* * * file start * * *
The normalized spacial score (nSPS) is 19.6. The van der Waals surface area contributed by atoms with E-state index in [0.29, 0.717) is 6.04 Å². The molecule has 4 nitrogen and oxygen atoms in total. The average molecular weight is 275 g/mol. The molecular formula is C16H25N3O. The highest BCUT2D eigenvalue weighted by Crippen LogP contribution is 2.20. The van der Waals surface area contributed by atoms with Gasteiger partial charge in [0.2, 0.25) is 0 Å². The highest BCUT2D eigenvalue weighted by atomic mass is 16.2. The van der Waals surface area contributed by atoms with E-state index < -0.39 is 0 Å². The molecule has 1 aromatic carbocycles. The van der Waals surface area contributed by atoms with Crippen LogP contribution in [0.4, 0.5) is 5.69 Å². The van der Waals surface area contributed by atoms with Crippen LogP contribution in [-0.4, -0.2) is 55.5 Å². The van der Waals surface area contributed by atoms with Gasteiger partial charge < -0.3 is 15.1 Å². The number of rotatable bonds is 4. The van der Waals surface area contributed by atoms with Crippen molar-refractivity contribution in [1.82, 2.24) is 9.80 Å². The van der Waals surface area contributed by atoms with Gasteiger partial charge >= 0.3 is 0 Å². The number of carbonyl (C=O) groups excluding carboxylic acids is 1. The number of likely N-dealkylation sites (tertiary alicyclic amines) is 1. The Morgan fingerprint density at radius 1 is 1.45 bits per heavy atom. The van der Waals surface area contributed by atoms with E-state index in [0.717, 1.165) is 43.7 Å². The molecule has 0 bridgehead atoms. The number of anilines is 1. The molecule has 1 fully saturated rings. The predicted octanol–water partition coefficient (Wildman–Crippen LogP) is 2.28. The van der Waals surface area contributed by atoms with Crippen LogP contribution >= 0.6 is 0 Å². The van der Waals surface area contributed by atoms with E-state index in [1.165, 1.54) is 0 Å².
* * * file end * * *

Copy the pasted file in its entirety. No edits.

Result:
The normalized spacial score (nSPS) is 19.6. The van der Waals surface area contributed by atoms with E-state index in [0.29, 0.717) is 6.04 Å². The molecule has 4 nitrogen and oxygen atoms in total. The average molecular weight is 275 g/mol. The molecular formula is C16H25N3O. The highest BCUT2D eigenvalue weighted by Crippen LogP contribution is 2.20. The van der Waals surface area contributed by atoms with Gasteiger partial charge in [0.2, 0.25) is 0 Å². The highest BCUT2D eigenvalue weighted by atomic mass is 16.2. The van der Waals surface area contributed by atoms with E-state index < -0.39 is 0 Å². The molecule has 1 aromatic carbocycles. The van der Waals surface area contributed by atoms with Crippen LogP contribution in [0.4, 0.5) is 5.69 Å². The van der Waals surface area contributed by atoms with Crippen LogP contribution in [-0.4, -0.2) is 55.5 Å². The van der Waals surface area contributed by atoms with Gasteiger partial charge < -0.3 is 15.1 Å². The number of rotatable bonds is 4. The van der Waals surface area contributed by atoms with Crippen molar-refractivity contribution in [1.82, 2.24) is 9.80 Å². The van der Waals surface area contributed by atoms with Gasteiger partial charge >= 0.3 is 0 Å². The number of carbonyl (C=O) groups excluding carboxylic acids is 1. The number of likely N-dealkylation sites (tertiary alicyclic amines) is 1. The Morgan fingerprint density at radius 1 is 1.45 bits per heavy atom. The van der Waals surface area contributed by atoms with E-state index in [0.717, 1.165) is 43.7 Å². The molecule has 0 bridgehead atoms. The number of anilines is 1. The molecule has 1 fully saturated rings. The predicted octanol–water partition coefficient (Wildman–Crippen LogP) is 2.28. The van der Waals surface area contributed by atoms with Crippen LogP contribution >= 0.6 is 0 Å². The van der Waals surface area contributed by atoms with E-state index in [1.165, 1.54) is 0 Å².